When famed U.S. architect Frank Lloyd Wright died in 1959, he left behind countless unfinished projects and designs. Luckily his firm, Taliesin Associated Architects, was there to continue on his legacy. Such is the case with Haddock House, a Frank Lloyd Wright-designed home that was built 30 years after his death.
Located in Ann Arbor, Michigan, Haddock House was designed by Wright in 1938. Intended for a local school teacher, the home was never built. It wasn’t until 1979 when Taliesin Associated Architects finally used Wright’s plans to build the home for professor Frederick Haddock.
Haddock House was built to Wright’s exacting specifications. The site and placement of the home were all guided by notes left by the architect. Designed in his Usonian style, the home beautifully blends in with its natural surroundings.
The exterior of the home has the classic bold roofline that Wright was known for. Sloping sharply down, the roof extends out over the driveway creating a covered carport. The home is wood clad with an oversized brick chimney rising from the center to create a dramatic focal point. At the entry is a small covered patio decked out in Wright-inspired seating and a wooden block light fixture.
Unlike his sprawling prairie-style homes, the Usonian style was about efficiency and, as such, they were on the smaller side. Just 1300 square feet, Haddock House feels larger than it is thanks to its 25-foot ceilings. The spacious family room contains a sitting area and dining room, with a large wall of windows providing plenty of natural light and views of the 10-acre property. The decor is easily recognizable as a Wright home and features built-in bookcases, unique light fixtures, and custom furniture.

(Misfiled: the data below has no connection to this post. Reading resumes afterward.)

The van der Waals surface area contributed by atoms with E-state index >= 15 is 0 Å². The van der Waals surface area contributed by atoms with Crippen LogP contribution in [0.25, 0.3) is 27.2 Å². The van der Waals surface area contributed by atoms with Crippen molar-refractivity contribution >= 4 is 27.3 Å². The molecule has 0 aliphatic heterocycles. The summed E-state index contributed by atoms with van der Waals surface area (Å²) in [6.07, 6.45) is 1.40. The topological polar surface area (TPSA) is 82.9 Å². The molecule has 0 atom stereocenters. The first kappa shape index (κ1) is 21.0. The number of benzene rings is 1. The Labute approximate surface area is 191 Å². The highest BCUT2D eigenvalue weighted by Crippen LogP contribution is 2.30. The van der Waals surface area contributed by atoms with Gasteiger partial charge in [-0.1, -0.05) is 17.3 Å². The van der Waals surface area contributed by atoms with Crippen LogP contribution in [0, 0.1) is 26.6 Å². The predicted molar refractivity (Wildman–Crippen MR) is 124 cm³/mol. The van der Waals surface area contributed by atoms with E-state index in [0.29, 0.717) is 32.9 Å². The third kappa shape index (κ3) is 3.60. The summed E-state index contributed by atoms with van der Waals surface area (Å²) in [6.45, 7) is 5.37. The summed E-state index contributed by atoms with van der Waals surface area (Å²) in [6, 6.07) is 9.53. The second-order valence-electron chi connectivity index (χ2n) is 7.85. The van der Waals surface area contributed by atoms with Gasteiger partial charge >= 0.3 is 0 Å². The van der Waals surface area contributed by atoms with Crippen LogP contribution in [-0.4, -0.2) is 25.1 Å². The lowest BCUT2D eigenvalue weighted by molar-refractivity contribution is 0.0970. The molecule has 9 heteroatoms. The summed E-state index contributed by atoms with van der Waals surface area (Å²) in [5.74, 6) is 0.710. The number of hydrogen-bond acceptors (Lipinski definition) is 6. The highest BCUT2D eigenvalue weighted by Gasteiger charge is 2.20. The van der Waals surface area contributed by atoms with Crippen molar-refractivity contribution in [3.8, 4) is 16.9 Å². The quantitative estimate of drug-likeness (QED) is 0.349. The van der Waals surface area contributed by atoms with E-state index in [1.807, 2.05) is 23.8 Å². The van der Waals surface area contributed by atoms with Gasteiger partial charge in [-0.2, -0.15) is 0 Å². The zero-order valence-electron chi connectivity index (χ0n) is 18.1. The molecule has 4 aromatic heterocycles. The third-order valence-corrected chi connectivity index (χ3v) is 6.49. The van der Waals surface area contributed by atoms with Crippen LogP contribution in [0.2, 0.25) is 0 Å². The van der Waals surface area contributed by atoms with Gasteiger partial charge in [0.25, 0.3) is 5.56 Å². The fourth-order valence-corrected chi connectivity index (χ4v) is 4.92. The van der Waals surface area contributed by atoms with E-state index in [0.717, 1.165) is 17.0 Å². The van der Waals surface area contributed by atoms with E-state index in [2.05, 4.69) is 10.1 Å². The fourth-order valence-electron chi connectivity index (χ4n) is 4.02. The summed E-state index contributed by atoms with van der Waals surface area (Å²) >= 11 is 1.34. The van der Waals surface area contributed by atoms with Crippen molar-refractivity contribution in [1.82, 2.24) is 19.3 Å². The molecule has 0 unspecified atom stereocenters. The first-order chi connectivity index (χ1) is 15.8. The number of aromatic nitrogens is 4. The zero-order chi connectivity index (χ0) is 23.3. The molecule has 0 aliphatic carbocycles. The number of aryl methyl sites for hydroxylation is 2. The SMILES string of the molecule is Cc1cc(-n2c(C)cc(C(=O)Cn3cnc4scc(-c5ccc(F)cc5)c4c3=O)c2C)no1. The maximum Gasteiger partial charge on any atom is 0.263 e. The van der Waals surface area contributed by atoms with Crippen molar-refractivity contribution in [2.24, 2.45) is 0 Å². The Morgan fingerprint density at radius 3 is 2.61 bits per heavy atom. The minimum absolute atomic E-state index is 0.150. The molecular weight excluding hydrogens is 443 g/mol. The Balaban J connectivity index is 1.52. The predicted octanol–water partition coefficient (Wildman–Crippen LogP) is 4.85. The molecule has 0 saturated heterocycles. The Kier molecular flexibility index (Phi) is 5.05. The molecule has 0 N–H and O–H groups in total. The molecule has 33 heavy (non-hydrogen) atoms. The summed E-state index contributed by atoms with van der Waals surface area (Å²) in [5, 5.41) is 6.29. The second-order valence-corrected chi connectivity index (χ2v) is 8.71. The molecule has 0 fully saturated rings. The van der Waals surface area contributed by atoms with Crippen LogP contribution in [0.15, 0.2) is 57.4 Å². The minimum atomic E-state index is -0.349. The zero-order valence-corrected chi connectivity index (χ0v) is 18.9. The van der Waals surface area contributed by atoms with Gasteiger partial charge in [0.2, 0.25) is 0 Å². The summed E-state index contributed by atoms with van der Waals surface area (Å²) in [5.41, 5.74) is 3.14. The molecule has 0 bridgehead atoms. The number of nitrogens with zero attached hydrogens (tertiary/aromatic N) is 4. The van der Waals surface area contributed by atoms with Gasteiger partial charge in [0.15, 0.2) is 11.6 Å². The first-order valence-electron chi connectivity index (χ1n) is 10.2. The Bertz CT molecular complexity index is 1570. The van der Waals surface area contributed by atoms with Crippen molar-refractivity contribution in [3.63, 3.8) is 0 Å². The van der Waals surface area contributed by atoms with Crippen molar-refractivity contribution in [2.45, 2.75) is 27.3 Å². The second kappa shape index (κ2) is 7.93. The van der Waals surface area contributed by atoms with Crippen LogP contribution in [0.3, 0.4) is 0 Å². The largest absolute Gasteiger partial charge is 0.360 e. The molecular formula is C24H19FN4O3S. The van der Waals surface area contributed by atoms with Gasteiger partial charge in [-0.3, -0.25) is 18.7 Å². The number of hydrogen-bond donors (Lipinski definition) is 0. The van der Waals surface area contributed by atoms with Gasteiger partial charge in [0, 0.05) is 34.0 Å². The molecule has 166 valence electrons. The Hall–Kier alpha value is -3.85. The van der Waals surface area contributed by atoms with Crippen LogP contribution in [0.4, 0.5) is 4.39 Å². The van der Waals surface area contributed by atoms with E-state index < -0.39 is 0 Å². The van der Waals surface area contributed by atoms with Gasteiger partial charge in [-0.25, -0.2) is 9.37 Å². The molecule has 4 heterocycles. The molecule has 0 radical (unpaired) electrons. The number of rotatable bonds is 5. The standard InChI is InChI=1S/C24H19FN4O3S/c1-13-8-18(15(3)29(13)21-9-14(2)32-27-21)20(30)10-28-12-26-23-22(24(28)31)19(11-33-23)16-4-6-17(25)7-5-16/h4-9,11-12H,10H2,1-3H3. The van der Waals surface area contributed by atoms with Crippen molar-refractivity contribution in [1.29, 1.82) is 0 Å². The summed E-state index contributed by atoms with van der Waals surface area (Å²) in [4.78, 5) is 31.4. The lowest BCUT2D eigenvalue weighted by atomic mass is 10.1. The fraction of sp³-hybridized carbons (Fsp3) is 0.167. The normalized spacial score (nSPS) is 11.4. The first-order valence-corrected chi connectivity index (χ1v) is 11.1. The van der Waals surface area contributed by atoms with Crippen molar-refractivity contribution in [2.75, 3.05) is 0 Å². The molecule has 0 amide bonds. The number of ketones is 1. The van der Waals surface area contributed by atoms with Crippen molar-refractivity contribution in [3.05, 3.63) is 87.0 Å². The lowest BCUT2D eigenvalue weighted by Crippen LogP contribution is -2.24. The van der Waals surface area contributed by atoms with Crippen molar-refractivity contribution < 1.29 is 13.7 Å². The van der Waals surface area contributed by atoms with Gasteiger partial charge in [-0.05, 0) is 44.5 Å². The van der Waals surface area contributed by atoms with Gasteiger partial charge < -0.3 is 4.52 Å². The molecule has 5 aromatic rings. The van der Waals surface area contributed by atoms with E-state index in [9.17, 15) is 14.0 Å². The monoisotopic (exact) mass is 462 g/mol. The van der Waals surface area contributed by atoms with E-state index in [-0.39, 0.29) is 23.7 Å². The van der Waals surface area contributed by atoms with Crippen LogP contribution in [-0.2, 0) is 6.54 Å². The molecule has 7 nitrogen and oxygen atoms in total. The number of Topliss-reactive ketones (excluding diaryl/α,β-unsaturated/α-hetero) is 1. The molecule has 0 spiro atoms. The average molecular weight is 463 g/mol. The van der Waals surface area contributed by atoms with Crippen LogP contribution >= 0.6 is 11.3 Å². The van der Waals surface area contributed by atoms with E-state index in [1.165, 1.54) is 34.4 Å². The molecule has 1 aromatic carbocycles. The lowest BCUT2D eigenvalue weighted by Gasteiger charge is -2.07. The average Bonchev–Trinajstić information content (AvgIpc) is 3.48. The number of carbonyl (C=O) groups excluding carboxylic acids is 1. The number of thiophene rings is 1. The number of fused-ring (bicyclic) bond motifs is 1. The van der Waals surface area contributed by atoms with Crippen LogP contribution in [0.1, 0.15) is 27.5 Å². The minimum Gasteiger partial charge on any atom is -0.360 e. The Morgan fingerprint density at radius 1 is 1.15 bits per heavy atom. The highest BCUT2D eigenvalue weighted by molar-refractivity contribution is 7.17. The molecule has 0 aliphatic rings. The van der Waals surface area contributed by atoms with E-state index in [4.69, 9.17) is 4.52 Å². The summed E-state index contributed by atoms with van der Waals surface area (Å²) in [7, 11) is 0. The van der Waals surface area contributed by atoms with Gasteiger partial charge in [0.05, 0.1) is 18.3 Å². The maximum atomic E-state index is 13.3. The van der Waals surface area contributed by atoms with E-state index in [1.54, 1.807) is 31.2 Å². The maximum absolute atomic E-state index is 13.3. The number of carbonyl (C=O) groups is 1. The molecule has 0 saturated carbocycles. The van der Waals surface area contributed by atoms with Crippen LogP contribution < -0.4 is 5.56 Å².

An exposed brick hallway leads down to the home’s two bedrooms and two bathrooms. On the other side of the wall is the first of two fireplaces. In the master suite are another fireplace, high ceilings, and a view to the backyard patio. The guest room is small but cozy and contains a corner-glazed window – an invention of Wright’s that was first used in Falling Water.
If the excitement of owning a Frank Lloyd Wright home (for under a million dollars no less!) isn’t enough for you to head to Ann Arbor and put in an offer, the home comes with an added bonus. The sale includes the drawings and blueprints from the Wright Foundation. They are also including the original letter from Taliesin Associated Architects authenticating Haddock House as a Wright-designed home. Wright homes rarely hit the market at all, so with all that’s being offered with this home, it’s sure to sell fast.
But this isn’t the only FLW home that’s hit the market lately. Check out the Olfelt home for sale in Minneapolis.